Over the years, Real Madrid have acquired a reputation for selling some of their most effective players simply because they don’t immediately stand out. A lack of jet-heeled pace, dazzling skill or good looks can shorten a career at the Santiago Bernabeu. Hence, it often tends to be that the defensive midfielder, that noble, unnoticed yet integral player, pays the ultimate price.
If there were to be a series of films made about Madrid, the recurring theme would be that the defensive midfielder gets killed off first. In 2000 there were fan protests as Fernando Redondo was flogged to Milan. In 2003 Claude Makelele left for Chelsea as Real replaced him with David Beckham, prompting Zinedine Zidane to remark: “Why put another layer of gold paint on the Bentley when you are losing the entire engine?” One year later they allowed the undervalued Esteban Cambiasso to depart for Inter on a free.
Even as recently as last summer Xabi Alonso was sold to Bayern Munich, where the Spanish pivot would go on to break Bundesliga passing records. However, new Real Madrid manager Rafa Benitez appears keen to buck this trend, with speculation suggesting he’s very keen to sign Lazio’s Lucas Biglia.
Everything about Biglia is quiet. He makes few headlines and, on those rare occasions when his name does appear anywhere near the back pages, it’s primarily transfer related. The Argentine stays away from the spotlight on the pitch, too, with his deep-lying role dictating that he keeps things simple. Combine that with his diminutive 5ft 9in stature and you have the makings of a footballer who could easily bypass attentions.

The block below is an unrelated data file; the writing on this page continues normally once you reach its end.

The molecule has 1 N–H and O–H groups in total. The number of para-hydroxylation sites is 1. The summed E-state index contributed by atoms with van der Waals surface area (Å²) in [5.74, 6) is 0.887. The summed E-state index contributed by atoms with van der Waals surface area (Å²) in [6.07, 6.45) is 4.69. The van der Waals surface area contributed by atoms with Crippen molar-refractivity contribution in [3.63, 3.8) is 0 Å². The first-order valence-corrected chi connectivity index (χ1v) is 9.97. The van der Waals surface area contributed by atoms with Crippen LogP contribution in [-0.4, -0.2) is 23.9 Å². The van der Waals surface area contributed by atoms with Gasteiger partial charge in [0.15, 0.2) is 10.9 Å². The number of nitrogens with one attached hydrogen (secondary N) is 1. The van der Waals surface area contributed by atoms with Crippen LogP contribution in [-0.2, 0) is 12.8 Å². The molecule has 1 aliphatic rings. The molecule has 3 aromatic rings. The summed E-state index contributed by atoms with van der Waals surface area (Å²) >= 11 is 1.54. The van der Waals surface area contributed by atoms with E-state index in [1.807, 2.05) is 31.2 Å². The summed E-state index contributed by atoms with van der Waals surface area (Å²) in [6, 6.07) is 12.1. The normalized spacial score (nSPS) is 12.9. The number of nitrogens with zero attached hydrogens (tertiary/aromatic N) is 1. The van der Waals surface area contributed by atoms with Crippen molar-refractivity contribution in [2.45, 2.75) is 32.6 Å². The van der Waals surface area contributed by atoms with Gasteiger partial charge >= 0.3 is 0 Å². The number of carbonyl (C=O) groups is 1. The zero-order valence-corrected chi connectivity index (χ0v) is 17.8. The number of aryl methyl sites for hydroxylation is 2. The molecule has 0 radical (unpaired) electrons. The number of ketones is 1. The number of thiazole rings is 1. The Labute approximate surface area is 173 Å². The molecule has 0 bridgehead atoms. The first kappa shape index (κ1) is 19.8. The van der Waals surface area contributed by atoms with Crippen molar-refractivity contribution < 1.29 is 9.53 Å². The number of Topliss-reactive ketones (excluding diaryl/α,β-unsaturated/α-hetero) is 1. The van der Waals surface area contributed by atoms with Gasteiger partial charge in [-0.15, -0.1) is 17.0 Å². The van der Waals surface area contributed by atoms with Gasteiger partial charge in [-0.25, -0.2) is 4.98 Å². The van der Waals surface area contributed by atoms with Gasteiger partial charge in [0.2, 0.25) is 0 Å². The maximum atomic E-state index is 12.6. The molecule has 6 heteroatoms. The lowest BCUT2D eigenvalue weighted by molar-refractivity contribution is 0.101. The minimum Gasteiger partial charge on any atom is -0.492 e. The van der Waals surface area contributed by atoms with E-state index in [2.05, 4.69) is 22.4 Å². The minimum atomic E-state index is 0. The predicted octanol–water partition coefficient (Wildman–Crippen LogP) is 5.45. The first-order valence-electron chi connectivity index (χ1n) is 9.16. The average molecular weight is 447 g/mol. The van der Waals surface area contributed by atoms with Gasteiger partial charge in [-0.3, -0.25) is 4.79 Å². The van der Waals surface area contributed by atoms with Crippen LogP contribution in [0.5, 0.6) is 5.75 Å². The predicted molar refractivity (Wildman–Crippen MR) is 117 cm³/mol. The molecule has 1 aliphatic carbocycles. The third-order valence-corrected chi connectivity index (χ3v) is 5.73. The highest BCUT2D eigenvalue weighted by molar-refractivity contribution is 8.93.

Biglia arrived on European shores in 2006, joining Belgian giants Anderlecht after impressing in his homeland with Independiente. He spent seven years in Brussels before signing for Lazio in summer 2013, where he became yet another impressive purchase for sporting director Igli Tare and his growing list.
It’s with Lazio that Biglia has finally had the opportunity to flourish in a big league environment. At the base of midfield, the Argentine was a crucial figure in Lazio’s return to prominence last season, helping the club to a third-place league finish that ushered in the prospect of Champions League football for 2015/16.
Playing at the heart of a five-man midfield, he was perhaps overshadowed by the considerable attacking zest of young Brazilian Felipe Anderson and Italy international Antonio Candreva, though in this case it’s Biglia who could end up earning the big-money move. Madrid are said to have joined Manchester United in the hunt for Lazio's diminutive midfield battler during the summer transfer window.
He hardly fits the Galactico bill, but Biglia has emerged as one of Benitez’s prime targets, presumably having impressed the tactician during his spell in Italy with Napoli. It’s believed that Benitez intends to give time to the likes of Asier Illarramendi, Lucas Silva and Casemiro before moving for an additional midfielder, but if none of the three impress during pre-season his interest in Biglia will only intensify.